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Port Hedland, Karratha and Dampier

The giants!

Finally we left Broome after such an adventurous time. Could it get any better than what we had already experienced? Surely the mining towns are nothing much to write home about. Well we certainly did see what BHP Billiton, Rio Tinto and Woodside Petroleum are up to and what is happening to all our resources such as iron ore.
Broome to Coral Bay map

Broome to Coral Bay map

To break our journey to Port Hedland we stayed at a place called Eighty Mile Beach where apparently all the migratory birds fly to and from Siberia depending on the weather. We saw none. What we did see was devastation from the cyclones last year. All the trees had to be cleared and chopped back. It was a nice caravan park and popular with families and fishermen. The poor people who run the caravan park were doing their best to tidy things up. Unfortunately for them cyclone season is about to come back again soon. The road on the way to the destinations along the WA coastline is long, rugged and very open. Of course there are always graziers trying to make a living from this land with cattle and sheep. It is semi-arid country and you can see that winds have decimated some parts of the coastline. Our large expanses of unused land is what attracts the European tourists and of course the differences in landscape from Europe.

With the winds we also saw quite a few willy willies (whirlwinds). All with the red dust. You can see them from the horizon a long way away.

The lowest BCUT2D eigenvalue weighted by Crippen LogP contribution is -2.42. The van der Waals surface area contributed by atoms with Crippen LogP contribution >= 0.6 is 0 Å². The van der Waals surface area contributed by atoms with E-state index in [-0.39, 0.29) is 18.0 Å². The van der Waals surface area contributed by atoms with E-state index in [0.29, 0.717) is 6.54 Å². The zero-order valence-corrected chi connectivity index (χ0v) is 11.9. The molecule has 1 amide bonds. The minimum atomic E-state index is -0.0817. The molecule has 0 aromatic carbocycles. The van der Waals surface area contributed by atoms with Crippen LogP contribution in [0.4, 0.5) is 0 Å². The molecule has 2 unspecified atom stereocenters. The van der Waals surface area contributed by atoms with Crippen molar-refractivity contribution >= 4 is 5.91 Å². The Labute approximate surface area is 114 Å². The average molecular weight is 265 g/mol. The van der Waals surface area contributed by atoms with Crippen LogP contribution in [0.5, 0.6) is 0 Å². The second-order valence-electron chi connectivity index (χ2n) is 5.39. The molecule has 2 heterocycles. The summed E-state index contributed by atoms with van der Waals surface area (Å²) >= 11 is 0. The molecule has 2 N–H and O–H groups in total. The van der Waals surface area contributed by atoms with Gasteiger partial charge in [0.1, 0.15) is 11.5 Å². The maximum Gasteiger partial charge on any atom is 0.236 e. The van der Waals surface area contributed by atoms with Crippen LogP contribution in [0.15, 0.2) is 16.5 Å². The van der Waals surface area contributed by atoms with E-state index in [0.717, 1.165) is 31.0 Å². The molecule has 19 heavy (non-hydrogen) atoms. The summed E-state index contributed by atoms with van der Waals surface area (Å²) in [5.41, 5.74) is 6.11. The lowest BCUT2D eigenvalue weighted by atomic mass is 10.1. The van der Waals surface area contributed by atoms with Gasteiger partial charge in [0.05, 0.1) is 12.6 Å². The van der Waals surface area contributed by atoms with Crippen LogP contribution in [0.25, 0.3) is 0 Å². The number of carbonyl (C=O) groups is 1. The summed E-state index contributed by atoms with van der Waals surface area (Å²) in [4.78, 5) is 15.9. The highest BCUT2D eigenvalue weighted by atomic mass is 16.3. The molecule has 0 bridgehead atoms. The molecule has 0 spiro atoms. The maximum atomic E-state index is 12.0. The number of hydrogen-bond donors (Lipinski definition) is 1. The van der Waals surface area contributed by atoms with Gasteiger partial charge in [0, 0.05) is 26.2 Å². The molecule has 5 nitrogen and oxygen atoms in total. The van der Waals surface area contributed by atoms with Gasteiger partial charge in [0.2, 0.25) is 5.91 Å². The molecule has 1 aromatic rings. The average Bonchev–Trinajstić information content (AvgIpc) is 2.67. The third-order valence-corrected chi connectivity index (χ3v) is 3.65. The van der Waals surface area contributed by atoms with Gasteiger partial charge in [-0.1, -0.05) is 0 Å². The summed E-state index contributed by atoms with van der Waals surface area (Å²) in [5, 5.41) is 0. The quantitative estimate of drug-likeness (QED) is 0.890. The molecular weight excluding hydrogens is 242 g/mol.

pindan dirt whirlwinds

pindan dirt whirlwinds


Someone had decided to make arrival into Port Hedland a little bit interesting and did this to termite mounds. There were several of them dressed up in outfits and named.
arrival at Port Hedland - termite mounds have been dressed!

arrival at Port Hedland - termite mounds have been dressed!


Our caravan park at Cooke Point overlooked a huge flat and dry area that overlooks town. During the day it was a boring scene but at night we got these beautiful breezes and a lovely view of the sunset.
sunset at Port Hedland view from our caravan park at Cooke Point

sunset at Port Hedland view from our caravan park at Cooke Point

We also did a mining tour to see what BHP Billiton is all about. This tour was the part where the huge trains (2-3 kms long) come from the mines fully laden with iron ore and go to a processing plant to be sorted before it is loaded onto the ships for export to countries such as China, Korea and Japan mainly.
spaghetti junction at BHP iron ore plant

spaghetti junction at BHP iron ore plant

The spaghetti is all the conveyor belts going in all sorts of directions. Of course there are ones that go to the ships to load them up.
ships filling up with iron ore for export

ships filling up with iron ore for export


I know it is hard to see but there is one on the left fully laden with iron ore and ready to leave - that's why you can hardly see it and the blue one on the right is next in line.

Ships are lined up along the horizon ready to come into harbour. They never fill them up as they need to be able to get into and out of the port for the high tide. They are all booked in for a certain date and time so there is no room for error. BHP can't afford to have one ship outstaying it's welcome. There are ships to fill and money to make!